How does chlorophyll bear witness to genocide? Is a fluttering aspen leaf the genesis of rail 
transportation? How does maple organize human thought? Will the thrush return to the same elm?
Is amaryllis partial to Kropotkin? What does microscopy gain from balsam fir (and how does birch tag along)?


by Jeff Benjamin

Wednesday, October 8, 2014

‘It [the railway] transmutes a man from a traveler into a living parcel.’ 

- Ruskin, The Complete Works (qtd. on p. 54 in Railway Journey by Wolfgang Schivelbusch)

Delancey Street Station 8:30:00 
Delancey Street Station 8:30:05 p.m. 
Delancey Street Station 8:30:11 p.m. 
On any weekday, 5,465,034 people ride the New York City subway, boarding one of the 6,235 trains at one of the 468 stations in New York City[1]. New York’s subway system first opened in 1904. This innovation encouraged people to live and work in increasingly separate locales.

Today, the average New Yorker commutes 48 minutes to work, 13 minutes more than the national average[2]. In 2013, a report from the US Census Bureau found that 8.1 percent—or 10.8 million—of American workers commute more than an hour each way[3].

In this era of standardized time we are expected to coordinate our activities with others. To achieve this, we wear time-reckoning devices and carry phones equipped with GPS mapping devices to ensure we take the most efficient routes possible. For all of my awareness of time, I still feel “behind,” and as though I’m always rushing.

For example, even if I am early, if I see the C train approaching the station, I will run to catch it. I’m not alone—there are many others—panting and swinging their overstuffed tote bags as they run down the platform.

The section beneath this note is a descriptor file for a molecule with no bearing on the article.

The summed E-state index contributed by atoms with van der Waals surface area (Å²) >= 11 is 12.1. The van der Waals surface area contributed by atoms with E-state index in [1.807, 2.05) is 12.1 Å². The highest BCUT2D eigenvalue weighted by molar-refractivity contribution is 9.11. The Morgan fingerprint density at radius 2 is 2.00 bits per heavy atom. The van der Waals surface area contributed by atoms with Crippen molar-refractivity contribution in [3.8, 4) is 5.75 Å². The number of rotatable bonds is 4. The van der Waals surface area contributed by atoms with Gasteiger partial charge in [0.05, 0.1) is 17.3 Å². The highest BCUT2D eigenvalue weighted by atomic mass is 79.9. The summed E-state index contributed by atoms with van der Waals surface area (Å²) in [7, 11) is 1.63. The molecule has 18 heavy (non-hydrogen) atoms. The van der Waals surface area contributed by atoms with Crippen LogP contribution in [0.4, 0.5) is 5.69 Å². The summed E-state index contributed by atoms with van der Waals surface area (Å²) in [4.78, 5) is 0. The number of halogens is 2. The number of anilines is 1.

My question is, why? Will shaving three minutes from my commute have an impact on my day? Most often, the answer is no. But I can’t help but view time economically, as something that is to be spent wisely.

The act of commuting is a strain. It is monotonous and the worst part is that it is unavoidably time-consuming. 10.8 million Americans will spend 500 hours a year commuting—that is over 20 days per year.

Can a commute be fruitful or useful? Perhaps. Surely, it is not beautiful. Underground, there is no landscape to gaze upon. Sometimes, if you’re lucky, you can claim a spot on the front of the train and peer through the front window. But most often, there is nothing to look at all, except one’s reflection against the blackened window.

Under the ground, in the tunnels, the passage of time is unobservable through nature. There is no light. Enter at 125th Street in the late autumn afternoon sun, and you will emerge, disoriented, in total darkness downtown. 

Despite this, I know that time is passing as we move forward along the map. I envision the landscape I am traveling underneath. 

The people on board drive me crazy but they keep me sane: the performers, lovers, children, businessmen, baseball players. It is the movement of bodies on and off the train that reminds me that we are going places. I will say that there is something comforting in the movement of fellow-commuters, in being one of 5,465,034. 

Robert Fasanella - Subway Riders, 1950

Thursday, September 25, 2014

The Presence of Time